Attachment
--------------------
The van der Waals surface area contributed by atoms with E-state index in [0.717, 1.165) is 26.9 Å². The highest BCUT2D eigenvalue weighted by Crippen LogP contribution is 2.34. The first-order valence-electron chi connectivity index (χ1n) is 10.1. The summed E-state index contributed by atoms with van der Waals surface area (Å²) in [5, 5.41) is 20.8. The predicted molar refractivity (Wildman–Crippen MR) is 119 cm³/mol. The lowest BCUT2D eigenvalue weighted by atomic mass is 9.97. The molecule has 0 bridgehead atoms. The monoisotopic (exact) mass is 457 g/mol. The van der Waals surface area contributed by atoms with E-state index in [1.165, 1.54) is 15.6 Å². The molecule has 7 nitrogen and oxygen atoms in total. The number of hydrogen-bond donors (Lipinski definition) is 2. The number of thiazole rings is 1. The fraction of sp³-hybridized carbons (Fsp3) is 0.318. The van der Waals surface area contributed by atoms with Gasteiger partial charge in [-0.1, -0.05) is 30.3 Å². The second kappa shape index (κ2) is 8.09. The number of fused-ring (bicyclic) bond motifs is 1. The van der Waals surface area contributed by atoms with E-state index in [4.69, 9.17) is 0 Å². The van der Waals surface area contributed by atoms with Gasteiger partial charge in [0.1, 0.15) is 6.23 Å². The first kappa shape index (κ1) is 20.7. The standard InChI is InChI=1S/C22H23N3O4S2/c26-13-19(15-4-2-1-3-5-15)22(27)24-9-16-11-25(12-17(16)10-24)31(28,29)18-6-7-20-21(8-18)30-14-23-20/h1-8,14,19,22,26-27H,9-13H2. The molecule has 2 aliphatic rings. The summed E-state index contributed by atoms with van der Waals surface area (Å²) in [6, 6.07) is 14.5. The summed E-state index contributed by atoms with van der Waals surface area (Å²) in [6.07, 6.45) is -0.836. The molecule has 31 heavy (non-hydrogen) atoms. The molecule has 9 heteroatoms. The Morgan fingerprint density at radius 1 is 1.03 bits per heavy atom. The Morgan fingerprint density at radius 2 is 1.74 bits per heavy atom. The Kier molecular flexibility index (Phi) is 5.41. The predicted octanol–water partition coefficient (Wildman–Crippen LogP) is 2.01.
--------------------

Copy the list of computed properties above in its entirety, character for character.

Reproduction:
The van der Waals surface area contributed by atoms with E-state index in [0.717, 1.165) is 26.9 Å². The highest BCUT2D eigenvalue weighted by Crippen LogP contribution is 2.34. The first-order valence-electron chi connectivity index (χ1n) is 10.1. The summed E-state index contributed by atoms with van der Waals surface area (Å²) in [5, 5.41) is 20.8. The predicted molar refractivity (Wildman–Crippen MR) is 119 cm³/mol. The lowest BCUT2D eigenvalue weighted by atomic mass is 9.97. The molecule has 0 bridgehead atoms. The monoisotopic (exact) mass is 457 g/mol. The van der Waals surface area contributed by atoms with E-state index in [1.165, 1.54) is 15.6 Å². The molecule has 7 nitrogen and oxygen atoms in total. The number of hydrogen-bond donors (Lipinski definition) is 2. The number of thiazole rings is 1. The fraction of sp³-hybridized carbons (Fsp3) is 0.318. The van der Waals surface area contributed by atoms with Gasteiger partial charge in [-0.1, -0.05) is 30.3 Å². The second kappa shape index (κ2) is 8.09. The number of fused-ring (bicyclic) bond motifs is 1. The van der Waals surface area contributed by atoms with E-state index in [4.69, 9.17) is 0 Å². The van der Waals surface area contributed by atoms with Gasteiger partial charge in [0.1, 0.15) is 6.23 Å². The first kappa shape index (κ1) is 20.7. The standard InChI is InChI=1S/C22H23N3O4S2/c26-13-19(15-4-2-1-3-5-15)22(27)24-9-16-11-25(12-17(16)10-24)31(28,29)18-6-7-20-21(8-18)30-14-23-20/h1-8,14,19,22,26-27H,9-13H2. The molecule has 2 aliphatic rings. The summed E-state index contributed by atoms with van der Waals surface area (Å²) in [6, 6.07) is 14.5. The summed E-state index contributed by atoms with van der Waals surface area (Å²) in [6.07, 6.45) is -0.836. The molecule has 31 heavy (non-hydrogen) atoms. The molecule has 9 heteroatoms. The Morgan fingerprint density at radius 1 is 1.03 bits per heavy atom. The Morgan fingerprint density at radius 2 is 1.74 bits per heavy atom. The Kier molecular flexibility index (Phi) is 5.41. The predicted octanol–water partition coefficient (Wildman–Crippen LogP) is 2.01.